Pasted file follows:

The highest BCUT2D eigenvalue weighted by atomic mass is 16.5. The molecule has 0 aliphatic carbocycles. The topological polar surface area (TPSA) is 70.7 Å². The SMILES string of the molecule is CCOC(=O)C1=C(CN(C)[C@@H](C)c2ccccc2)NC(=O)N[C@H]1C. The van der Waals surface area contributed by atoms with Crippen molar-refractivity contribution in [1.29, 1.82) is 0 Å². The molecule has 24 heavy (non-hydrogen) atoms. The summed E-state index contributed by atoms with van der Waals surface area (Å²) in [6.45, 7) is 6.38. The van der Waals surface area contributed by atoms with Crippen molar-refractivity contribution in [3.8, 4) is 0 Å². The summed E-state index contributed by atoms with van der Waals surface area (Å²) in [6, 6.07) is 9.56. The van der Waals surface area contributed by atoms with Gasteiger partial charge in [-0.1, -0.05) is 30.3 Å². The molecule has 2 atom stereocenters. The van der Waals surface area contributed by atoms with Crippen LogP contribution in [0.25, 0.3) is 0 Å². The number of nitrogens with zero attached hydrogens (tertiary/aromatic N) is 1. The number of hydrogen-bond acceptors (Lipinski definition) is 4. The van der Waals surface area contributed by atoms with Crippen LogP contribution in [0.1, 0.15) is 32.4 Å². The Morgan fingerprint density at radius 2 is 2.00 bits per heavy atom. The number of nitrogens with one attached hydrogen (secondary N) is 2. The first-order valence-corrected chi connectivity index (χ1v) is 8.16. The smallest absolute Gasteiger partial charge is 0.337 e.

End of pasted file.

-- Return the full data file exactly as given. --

The highest BCUT2D eigenvalue weighted by atomic mass is 16.5. The molecule has 0 aliphatic carbocycles. The topological polar surface area (TPSA) is 70.7 Å². The SMILES string of the molecule is CCOC(=O)C1=C(CN(C)[C@@H](C)c2ccccc2)NC(=O)N[C@H]1C. The van der Waals surface area contributed by atoms with Crippen molar-refractivity contribution in [1.29, 1.82) is 0 Å². The molecule has 24 heavy (non-hydrogen) atoms. The summed E-state index contributed by atoms with van der Waals surface area (Å²) in [6.45, 7) is 6.38. The van der Waals surface area contributed by atoms with Crippen molar-refractivity contribution in [3.8, 4) is 0 Å². The summed E-state index contributed by atoms with van der Waals surface area (Å²) in [6, 6.07) is 9.56. The van der Waals surface area contributed by atoms with Gasteiger partial charge in [-0.1, -0.05) is 30.3 Å². The molecule has 2 atom stereocenters. The van der Waals surface area contributed by atoms with Crippen LogP contribution in [0.25, 0.3) is 0 Å². The number of nitrogens with zero attached hydrogens (tertiary/aromatic N) is 1. The number of hydrogen-bond acceptors (Lipinski definition) is 4. The van der Waals surface area contributed by atoms with Crippen LogP contribution in [0.1, 0.15) is 32.4 Å². The Morgan fingerprint density at radius 2 is 2.00 bits per heavy atom. The number of nitrogens with one attached hydrogen (secondary N) is 2. The first-order valence-corrected chi connectivity index (χ1v) is 8.16. The smallest absolute Gasteiger partial charge is 0.337 e.